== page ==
The long-held dream of fast Internet connection remains just that in the UK. But this delay is seriously undermining a whole range of technological developments, with Xbox’s UK launch likely to become the next victim.

A Microsoft spokeswoman says: “Our competitors do not include this [broadband access], for them it is just an add-on. It is a significant point of difference for Xbox.”

She adds that Microsoft is looking at the launch of Xbox as a seven-year programme, and that when broadband comes online, the games console will be ready to exploit this, enabling users to play against other people over the Internet and download games.

But she, like the rest of the country, has no idea when this will be. She denies the lack of broadband availability will hold back Xbox sales in the UK. “Broadband is not its only selling feature. Its specifications are higher than competitors’ – if you are playing a game and conquer an opponent, when you come back to that position the bullet holes will still be there and the virtual victim is still lying on the floor. This is seamless, it is just like being in a movie – this brings movies and games closer together,” she says.

Joint offensive

But as the spokeswoman was playing down the ability of Xbox’s competitors to match its broadband capabilities, Sony announced a partnership with cable company Telewest (part-owned by Microsoft) to “bring broadband to PS2”.

Sony and Telewest say they will trial Europe’s first broadband connection with a computer entertainment system. Tests will aim to find a way for the 500,000 Telewest Active Digital customers to plug the PlayStation into their set-top box broadband Internet connection. Telewest believes the tie-up could be a key to unlocking the potential of the cable modem embedded in the set-top box.

As Telewest games development manager Tom Cotter says: “We have 500,000 customers to market to. We are looking for cost-effective ways to get them to turn the modems on and start using them.” He says it is possible that the systems developed through the tie-in could be leased to other broadband providers such as NTL, ADSL providers and companies in Europe.

Quantum head of iTV Dan Clays says there is still a question mark over the content on offer via broadband and that it will require some strong traffic-building launches to encourage people to shell out cash for broadband connection.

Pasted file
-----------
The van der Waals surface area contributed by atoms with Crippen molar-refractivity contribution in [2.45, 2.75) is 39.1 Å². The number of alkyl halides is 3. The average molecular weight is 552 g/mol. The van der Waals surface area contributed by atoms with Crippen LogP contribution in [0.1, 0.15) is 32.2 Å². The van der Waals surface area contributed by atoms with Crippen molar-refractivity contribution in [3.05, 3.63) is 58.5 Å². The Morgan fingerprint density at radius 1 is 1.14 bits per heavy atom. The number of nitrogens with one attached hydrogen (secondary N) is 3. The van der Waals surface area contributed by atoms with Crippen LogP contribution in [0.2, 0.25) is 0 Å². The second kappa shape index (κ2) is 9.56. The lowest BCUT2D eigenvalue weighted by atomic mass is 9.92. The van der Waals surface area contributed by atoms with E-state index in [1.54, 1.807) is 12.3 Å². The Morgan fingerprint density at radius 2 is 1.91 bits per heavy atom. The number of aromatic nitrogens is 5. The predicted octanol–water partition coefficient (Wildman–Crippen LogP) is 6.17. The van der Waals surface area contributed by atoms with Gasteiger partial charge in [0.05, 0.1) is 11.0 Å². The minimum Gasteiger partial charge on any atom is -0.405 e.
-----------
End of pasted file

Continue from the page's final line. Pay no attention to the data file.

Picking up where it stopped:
He says: “What we are beginning to see is the growth of pay-per-view (PPV) on the Internet, with ITV touting Survivor as a driver of Internet. If that takes off, there will be a sense of frustration in narrowband. PPV content might be a driver, but people will have so much content, how much will they be prepared to pay for it?”

The name of the game

Geoff Glendenning, a former Sony PlayStation marketer and now managing director of agency The Third Planet (specialising in marketing to youth), says the battle between Xbox and PS2 will be about games, with add-ons such as DVD and Internet connectivity taking the sidelines. He maintains that people will not be put off buying a PS2 if they prefer the games simply because they need to pay extra to get online. Nevertheless, he sees broadband as a turning point in the games market.

“Internet broadband is like the leap from 16-bit games to 32-bit games, it broadened the market a huge amount because everybody got interested in it. With broadband, it’s going to take Internet gaming to the next level. Kids are growing up seeing the TV and PC as entertainment and once computer games get into the living room, people are more relaxed about them,” says Glendenning.

He believes the Xbox is aimed at older players than PS2, and this is a crucial marketing tactic as adult players have higher disposable incomes, while the younger players will want to be seen as being grown up.

But he is doubtful whether there is much scope to increase sales in the UK. More than 5 million homes in the UK (one in five) already has a PlayStation or other games console. Marketing campaigns may end up focusing on PlayStation users who are looking to upgrade, rather than widening the market. In this case, PS2 holds the trump card, as it is “backwards compatible” and can operate many PlayStation games.

But the battle between the two consoles could end up being about distribution and timing. In Europe, the Xbox’s launch has been delayed while Microsoft builds a factory in Hungary for its manufacture. By the time it launches next year, PS2 will already have made in-roads during the Christmas period. Games suppliers have reported delays in receiving the development software for Xbox, which could affect the most important factor in its success – the ability to design gripping games.

Whichever way the battle goes, it will be make or break for Sony and a key factor in the future of Microsoft. It will also be a measure of whether the US has got any better at successfully combatting Japanese technology.